A less than belligerent commitment is a curse.
~ Eric Maisal<?div>

The long hours and travel to do my leadership role well and the time needed to serve the LGL pursuits became too much to sustain. I had to choose. It was time to do what I felt most called to do. And so I offer some of the behind the scenes decisions that helped turned the dream into reality.

  1. Building A Financial Foundation – When I was in my late twenties with a small baby and a big mortgage, my husband lost his job. My salary could not cover the mortage payment, let alone the other expenses, and our entire savings had gone to the down payment. We ate a lot of noodles. That early experience taught me to never let my lifestyle outgrow my savings. I vowed to save enough that my bags could be “packed,” and not be overly dependent on any company. I shared this philosophy anonymously on Greg Marcus’, Idol Buster blog, in my 2012 post, Bags Packed & Ready To Lead.
  2. Building Genuine Relationships – The most exhilarating part of this journey has been the amazing kindred spirits I’ve met along the way. I have strong leadership values which sometimes leave me swimming upstream. It’s been awesome to connect with other schools of like-minded fish fighting the same battle.
  3. Building On The Basics – For the last 3 years, I’ve had the opportunity to work closely with some amazing human beings in other companies as I’ve led our Strategic Partnership Channel. For the first time, more of my time was spent thinking about other companies and the leaders inside them, than at my own company, and it was FUN!  With an incubator of over 25 call centers and 10,000 human beings, I can now absolutely prove that the centers that are led with fear and pressure can’t sustain results, and some have collapsed.  But when leaders empowere their people, built great cultures, and lead with transparency, the results all trend upward, the scorecards become balanced, and employees care about their work. Great frontline leaders and the systems to support them is the foundation of real success. I’m humbled to have been a part of some amazing turnarounds. I feel called to share these gifts more broadly.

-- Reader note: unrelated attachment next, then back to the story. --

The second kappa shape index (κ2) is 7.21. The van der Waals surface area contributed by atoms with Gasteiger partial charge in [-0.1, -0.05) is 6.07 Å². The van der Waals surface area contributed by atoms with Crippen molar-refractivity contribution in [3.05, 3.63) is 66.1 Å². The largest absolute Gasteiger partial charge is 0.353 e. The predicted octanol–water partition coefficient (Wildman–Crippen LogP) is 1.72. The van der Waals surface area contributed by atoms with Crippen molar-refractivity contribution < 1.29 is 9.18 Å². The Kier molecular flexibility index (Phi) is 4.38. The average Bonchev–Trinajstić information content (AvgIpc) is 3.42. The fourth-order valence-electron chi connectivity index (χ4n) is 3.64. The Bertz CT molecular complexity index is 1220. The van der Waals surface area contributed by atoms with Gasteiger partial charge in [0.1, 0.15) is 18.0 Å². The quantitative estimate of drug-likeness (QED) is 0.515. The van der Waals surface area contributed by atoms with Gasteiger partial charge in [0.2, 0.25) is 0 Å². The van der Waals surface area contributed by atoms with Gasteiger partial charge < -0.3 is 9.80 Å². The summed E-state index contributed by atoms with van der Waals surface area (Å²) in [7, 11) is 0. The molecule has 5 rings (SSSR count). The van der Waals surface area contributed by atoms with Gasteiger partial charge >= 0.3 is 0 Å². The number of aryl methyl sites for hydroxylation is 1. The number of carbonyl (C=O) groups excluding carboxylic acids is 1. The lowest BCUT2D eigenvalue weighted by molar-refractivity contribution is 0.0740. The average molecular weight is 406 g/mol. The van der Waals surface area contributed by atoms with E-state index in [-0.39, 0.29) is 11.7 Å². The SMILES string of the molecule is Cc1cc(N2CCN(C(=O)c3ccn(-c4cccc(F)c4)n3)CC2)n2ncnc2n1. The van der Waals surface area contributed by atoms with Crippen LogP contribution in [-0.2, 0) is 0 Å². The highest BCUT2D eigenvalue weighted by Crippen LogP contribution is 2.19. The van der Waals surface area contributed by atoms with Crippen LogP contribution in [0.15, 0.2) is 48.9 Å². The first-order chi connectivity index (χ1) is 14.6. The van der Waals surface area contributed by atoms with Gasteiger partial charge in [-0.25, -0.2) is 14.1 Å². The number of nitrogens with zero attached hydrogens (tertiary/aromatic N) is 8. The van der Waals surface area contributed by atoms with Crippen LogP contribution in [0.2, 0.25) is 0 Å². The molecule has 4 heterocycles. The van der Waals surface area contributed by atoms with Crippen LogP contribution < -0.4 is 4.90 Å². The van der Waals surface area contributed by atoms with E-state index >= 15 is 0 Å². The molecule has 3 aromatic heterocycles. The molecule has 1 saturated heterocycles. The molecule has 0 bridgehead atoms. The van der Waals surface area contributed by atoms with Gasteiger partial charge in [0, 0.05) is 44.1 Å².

4. Building Bridges – Read any book on graceful exits and they’ll tell you not to “burn bridges.” What this experience has taught me that the real secret is to build and care for strong bridges throughout your career. Help as many people as you can. Treat everyone you meet with deep respect. Care about the whole person and their scene. I’ve been amazed at how people are surfacing from every stage in my career with offers of help and support. “Let me introduce you to…”, “I can help you build your business plan…”, “My wife and I would be delighted to take vacation and come sell books in the back of your conference.”  Cheerleaders are everywhere with open arms.
  5. Building Confidence – It’s never going to feel like exactly the right time. If I wanted to have been talked out of this, there were plenty offering to do that. The “have you thought about” and “what if” questions could easily have scared me back to security. I finally realized that the real risk would be to not offer the world what I now feel I must give.
We must be willing to be shaken up, to submit ourselves to the dark blossomings of chaos, in order to reap the blessings of growth.
~ -Gregg Levoy, Callings<?div>

Amen. Thank you to my wonderful LGL community who have been a large part of this journey so far. Game on. Stay tuned for more updates on what’s next in the coming weeks. Namaste.

How To Start A Start-Up: Podcast With Sqwiggle Co-Founder Matt Boyd

Got a great start-up idea, but don’t know where to start? Take some advice from Sqwiggle co-founder Matt Boyd. Sqwiggle is new online workroom for remote teams. Listen to our interview by clicking on the podcast.

Matt Boyd Interview

How to Start a Start-Up Podcast Highlights